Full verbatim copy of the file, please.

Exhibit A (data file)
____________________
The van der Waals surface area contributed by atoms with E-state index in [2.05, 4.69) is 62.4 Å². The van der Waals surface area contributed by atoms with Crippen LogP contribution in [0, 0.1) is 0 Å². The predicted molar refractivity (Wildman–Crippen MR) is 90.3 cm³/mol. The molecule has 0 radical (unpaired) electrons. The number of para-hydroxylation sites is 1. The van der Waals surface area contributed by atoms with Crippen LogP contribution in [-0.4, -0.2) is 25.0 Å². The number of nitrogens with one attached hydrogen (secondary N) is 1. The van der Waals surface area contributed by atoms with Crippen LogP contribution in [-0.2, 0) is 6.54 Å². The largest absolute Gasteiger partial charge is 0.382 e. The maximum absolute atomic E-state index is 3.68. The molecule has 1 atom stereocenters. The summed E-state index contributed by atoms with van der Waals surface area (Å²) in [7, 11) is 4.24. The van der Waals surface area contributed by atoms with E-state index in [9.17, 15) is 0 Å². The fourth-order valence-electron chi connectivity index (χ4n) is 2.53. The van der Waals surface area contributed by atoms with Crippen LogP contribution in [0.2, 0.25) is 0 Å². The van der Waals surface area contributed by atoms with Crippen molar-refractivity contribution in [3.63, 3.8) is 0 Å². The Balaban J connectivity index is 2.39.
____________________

The van der Waals surface area contributed by atoms with E-state index in [2.05, 4.69) is 62.4 Å². The van der Waals surface area contributed by atoms with Crippen LogP contribution in [0, 0.1) is 0 Å². The predicted molar refractivity (Wildman–Crippen MR) is 90.3 cm³/mol. The molecule has 0 radical (unpaired) electrons. The number of para-hydroxylation sites is 1. The van der Waals surface area contributed by atoms with Crippen LogP contribution in [-0.4, -0.2) is 25.0 Å². The number of nitrogens with one attached hydrogen (secondary N) is 1. The van der Waals surface area contributed by atoms with Crippen LogP contribution in [-0.2, 0) is 6.54 Å². The largest absolute Gasteiger partial charge is 0.382 e. The maximum absolute atomic E-state index is 3.68. The molecule has 1 atom stereocenters. The summed E-state index contributed by atoms with van der Waals surface area (Å²) in [7, 11) is 4.24. The van der Waals surface area contributed by atoms with E-state index in [9.17, 15) is 0 Å². The fourth-order valence-electron chi connectivity index (χ4n) is 2.53. The van der Waals surface area contributed by atoms with Crippen LogP contribution in [0.2, 0.25) is 0 Å². The van der Waals surface area contributed by atoms with Crippen molar-refractivity contribution in [3.63, 3.8) is 0 Å². The Balaban J connectivity index is 2.39.